Category Archives: Infection

ESICM Podcast with Prof Hashimoto (3/2/2020)

Dr Adrian Wong speaks to Prof Satoru Hashimoto on the #COVID19 situation in Japan in this ESICM podcast.

Dr Adrian Wong is a consultant in critical care in King’s College Hospital, London. He is the chair of the Editorial and Publishing Committee of the ESICM and is passionate about critical care ultrasound and medical education.

Twitter – @avkwong

 

Professor Satoru Hashimoto is a director of Intensive Care Medicine at the university hospital of Kyoto Prefectural University of Medicine. He is an intensivist and at the same time contributing to hospital information technology. He also organized JIPAD (Japanese Intensive Care Patients Database) project as a leader. JIPAD is currently sponsored by Japanese Society of Intensive Care Medicine and now recruiting more than 50 ICUs in Japan and 150 more ICUs will participate this project soon.

 

FOAMecmo ‘s brilliant summary

 

 

 

 

 

 

 

 

 

 

 

 

 

 

 

 

Q&A with Prof Hashimoto

 

 

 

 

 

 

ESICM Webinar with Prof Bin Du: COVID-19 Update (26/2/2020)

Prof. Bin Du is Director of the Medical ICU, Peking Union Medical College since 2004 and Postgraduate instructor in the Peking Union Medical College since 2003. Currently President of the Chinese Association of Critical Care Physicians and the Immediate Past President of the Chinese Society of Critical Care Medicine.
He gave his first-hand experience of the situation in China and answered questions during this one-hour interactive session.

Prof. Jozef KESECIOGLU, Head of Intensive Care Medicine at the Department of Intensive Care Medicine, University Medical Center Utrecht and President of the ESICM.

Prof. Maurizio CECCONI, Head of the Anaesthesia and Intensive Care Department at the Humanitas Research Hospital, Milan and President elect of the ESICM.

Prof. Bin Du’s slideset

 

Excellent summary thread from Dr Aoife Abbey

And obviously FOAMecmo ‘s amazing infographic

And finally … The Q&A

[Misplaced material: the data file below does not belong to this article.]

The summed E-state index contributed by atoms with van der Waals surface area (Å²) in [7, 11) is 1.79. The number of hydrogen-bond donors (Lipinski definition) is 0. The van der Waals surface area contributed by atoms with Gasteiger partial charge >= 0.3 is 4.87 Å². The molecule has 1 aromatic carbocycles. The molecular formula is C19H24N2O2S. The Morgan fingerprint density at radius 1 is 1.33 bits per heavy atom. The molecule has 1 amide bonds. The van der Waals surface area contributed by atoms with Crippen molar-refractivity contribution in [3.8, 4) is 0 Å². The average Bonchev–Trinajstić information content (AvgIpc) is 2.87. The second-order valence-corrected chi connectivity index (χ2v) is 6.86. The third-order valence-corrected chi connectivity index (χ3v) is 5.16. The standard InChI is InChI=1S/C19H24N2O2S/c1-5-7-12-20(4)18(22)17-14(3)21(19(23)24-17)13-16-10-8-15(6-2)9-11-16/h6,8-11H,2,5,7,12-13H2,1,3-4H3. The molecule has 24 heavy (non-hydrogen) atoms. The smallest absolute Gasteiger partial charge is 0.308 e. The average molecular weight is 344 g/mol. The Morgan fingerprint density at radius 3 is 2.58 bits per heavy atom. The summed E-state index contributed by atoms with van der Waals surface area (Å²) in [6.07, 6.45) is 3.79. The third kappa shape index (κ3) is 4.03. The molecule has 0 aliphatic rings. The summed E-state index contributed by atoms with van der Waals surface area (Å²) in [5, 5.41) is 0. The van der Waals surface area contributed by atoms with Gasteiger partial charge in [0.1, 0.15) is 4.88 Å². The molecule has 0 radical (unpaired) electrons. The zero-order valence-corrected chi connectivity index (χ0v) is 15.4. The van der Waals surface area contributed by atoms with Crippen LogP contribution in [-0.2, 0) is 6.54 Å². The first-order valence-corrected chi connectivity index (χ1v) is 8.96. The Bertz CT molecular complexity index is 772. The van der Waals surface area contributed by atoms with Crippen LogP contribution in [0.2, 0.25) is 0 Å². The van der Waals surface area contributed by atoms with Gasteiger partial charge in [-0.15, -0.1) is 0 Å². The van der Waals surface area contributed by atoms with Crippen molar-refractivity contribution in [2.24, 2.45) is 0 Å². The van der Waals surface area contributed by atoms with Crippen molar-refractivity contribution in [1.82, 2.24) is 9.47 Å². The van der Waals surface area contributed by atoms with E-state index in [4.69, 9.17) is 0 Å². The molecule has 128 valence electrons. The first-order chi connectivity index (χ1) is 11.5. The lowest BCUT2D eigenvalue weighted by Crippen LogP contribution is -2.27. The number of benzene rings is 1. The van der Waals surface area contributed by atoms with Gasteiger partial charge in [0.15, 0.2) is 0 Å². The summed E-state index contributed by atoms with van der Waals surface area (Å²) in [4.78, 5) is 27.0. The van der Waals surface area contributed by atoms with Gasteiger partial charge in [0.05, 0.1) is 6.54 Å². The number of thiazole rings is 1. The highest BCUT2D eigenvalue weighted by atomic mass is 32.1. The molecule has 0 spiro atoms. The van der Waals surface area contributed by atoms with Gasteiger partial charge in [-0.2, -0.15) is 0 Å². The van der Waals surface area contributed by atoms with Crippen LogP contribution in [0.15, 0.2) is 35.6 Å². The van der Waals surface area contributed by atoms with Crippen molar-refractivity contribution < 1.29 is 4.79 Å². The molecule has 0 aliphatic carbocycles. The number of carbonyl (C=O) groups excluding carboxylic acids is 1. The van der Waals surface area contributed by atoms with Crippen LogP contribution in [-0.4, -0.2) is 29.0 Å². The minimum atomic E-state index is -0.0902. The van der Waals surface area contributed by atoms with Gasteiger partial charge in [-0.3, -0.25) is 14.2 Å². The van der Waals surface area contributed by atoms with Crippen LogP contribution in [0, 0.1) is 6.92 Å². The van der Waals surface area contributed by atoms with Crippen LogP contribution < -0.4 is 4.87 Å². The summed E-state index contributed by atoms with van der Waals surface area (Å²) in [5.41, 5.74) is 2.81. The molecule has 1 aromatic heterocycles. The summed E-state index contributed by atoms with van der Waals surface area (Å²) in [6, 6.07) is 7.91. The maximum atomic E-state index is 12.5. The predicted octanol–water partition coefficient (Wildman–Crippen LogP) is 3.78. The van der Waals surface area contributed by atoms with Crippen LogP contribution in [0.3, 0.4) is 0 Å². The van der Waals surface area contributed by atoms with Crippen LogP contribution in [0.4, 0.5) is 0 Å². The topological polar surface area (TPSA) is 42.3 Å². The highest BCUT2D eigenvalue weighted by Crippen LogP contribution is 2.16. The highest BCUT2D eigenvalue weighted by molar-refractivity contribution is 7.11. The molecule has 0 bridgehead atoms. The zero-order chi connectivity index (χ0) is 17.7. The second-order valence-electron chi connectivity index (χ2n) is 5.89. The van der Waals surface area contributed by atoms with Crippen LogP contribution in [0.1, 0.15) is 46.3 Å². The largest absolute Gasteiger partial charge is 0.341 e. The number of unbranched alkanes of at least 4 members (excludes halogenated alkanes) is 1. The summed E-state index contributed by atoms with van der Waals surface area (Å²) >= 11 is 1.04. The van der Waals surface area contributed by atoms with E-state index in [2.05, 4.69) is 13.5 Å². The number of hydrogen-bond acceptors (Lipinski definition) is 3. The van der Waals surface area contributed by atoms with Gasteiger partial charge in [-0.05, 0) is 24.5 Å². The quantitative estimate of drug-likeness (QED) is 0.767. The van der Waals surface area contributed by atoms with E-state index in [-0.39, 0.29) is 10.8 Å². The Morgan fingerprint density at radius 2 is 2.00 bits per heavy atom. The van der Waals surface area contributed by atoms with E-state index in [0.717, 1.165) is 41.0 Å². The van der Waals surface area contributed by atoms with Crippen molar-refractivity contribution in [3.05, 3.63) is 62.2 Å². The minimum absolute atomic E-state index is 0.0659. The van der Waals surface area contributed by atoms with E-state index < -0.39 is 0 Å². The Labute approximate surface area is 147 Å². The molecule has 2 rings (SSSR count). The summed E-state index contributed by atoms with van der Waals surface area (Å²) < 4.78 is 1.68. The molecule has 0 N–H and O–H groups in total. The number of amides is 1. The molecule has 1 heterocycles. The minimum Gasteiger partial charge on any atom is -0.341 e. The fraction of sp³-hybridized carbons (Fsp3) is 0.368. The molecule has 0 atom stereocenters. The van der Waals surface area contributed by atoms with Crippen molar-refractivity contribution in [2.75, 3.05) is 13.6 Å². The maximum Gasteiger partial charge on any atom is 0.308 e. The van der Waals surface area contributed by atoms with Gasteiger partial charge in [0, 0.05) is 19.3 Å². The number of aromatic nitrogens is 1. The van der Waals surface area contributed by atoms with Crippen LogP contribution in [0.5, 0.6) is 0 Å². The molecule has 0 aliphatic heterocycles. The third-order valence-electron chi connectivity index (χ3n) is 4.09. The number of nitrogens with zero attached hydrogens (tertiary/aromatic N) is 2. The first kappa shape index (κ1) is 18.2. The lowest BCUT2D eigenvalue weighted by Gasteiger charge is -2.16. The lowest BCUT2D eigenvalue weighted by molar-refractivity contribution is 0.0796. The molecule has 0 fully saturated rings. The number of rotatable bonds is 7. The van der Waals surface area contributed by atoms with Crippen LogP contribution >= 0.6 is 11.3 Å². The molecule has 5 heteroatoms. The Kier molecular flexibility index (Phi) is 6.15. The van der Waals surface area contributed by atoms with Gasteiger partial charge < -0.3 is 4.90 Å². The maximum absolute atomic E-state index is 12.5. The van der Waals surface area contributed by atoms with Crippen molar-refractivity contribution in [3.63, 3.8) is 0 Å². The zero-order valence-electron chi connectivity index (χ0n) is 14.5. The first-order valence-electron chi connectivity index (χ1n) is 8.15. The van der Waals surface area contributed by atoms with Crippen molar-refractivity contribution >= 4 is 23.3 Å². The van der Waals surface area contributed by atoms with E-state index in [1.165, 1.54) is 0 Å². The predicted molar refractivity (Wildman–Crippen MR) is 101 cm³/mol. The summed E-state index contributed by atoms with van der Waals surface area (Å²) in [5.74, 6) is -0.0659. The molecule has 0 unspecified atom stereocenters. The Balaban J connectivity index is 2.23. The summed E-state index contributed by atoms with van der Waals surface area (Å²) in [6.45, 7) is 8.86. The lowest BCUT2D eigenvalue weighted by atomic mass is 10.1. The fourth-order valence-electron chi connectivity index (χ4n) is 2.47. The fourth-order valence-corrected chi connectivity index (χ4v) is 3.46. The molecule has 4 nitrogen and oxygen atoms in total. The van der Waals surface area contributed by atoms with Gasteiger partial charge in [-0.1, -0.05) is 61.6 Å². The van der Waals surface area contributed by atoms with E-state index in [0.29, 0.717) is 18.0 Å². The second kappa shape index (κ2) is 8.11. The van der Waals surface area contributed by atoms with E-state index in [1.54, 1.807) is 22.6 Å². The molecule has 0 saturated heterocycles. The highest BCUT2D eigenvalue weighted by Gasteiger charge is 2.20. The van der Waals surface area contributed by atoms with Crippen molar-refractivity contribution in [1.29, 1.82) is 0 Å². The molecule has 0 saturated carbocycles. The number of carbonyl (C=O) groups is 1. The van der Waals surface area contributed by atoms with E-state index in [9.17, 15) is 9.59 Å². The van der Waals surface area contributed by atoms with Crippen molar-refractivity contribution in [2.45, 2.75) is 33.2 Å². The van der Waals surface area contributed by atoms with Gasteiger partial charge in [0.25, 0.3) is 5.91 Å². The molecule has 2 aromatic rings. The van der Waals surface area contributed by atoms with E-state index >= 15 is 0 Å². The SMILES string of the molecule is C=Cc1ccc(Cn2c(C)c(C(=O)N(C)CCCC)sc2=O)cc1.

COVID-19 pneumonia: what has CT taught us?

COVID-19 pneumonia: what has CT taught us?

Lancet Infect Dis 2020 Published Online February 24, 2020

Lee, Ng and Khong’s paper on “COVID-19 pneumonia: what has CT taught us?” gives us a new insight into CT appearances manifesting from the virus. We know that there are similarities between other coronaviridae SARS and MERS and COVID-19 – and this has allowed us to observe the CT changes of these patients with a comparative lens. In COVID-19, the predominant CT findings included ground-glass opacification, consolidation, bilateral involvement, and peripheral and diffuse distribution. They also point out that an asymptomatic (subclinical) group of patients showed early CT changes, supporting what was first observed in a familial cluster with COVID-19 pneumonia. Conversely, other studies have shown positive RT-PCR results for SARS-CoV-2 in the absence of CT changes, or abnormal CT findings with initial false negative RT-PCR results. As the epidemic evolves, we are starting to observe the varied presentations of COVID-19 pneumonia, with symptomatic patients showing concordant CT and RT-PCR findings. As the predominant pattern seen in COVID-19 pneumonia is ground-glass opacification, detecting COVID-19 with use of chest radiography—on which this type of abnormality is often imperceivable, particularly in patients with few symptoms or low severity—is likely to be challenging. By contrast, chest radiographs were used frequently in the diagnosis of SARS as both ground-glass opacification and consolidation were present early. Finally, the authors note an interesting skew in the demographics of available data on COVID-19 radiology due to China’s predilection for CT vs chest radiograph. Therefore, it is unclear whether the threshold for performing CT evaluation of potential lung changes should be lower when chest radiographs are normal. This is clearly an evolving clinical area, nevertheless, this small number of individuals with COVID-19 pneumonia poses a diagnostic dilemma given the varied manifestations.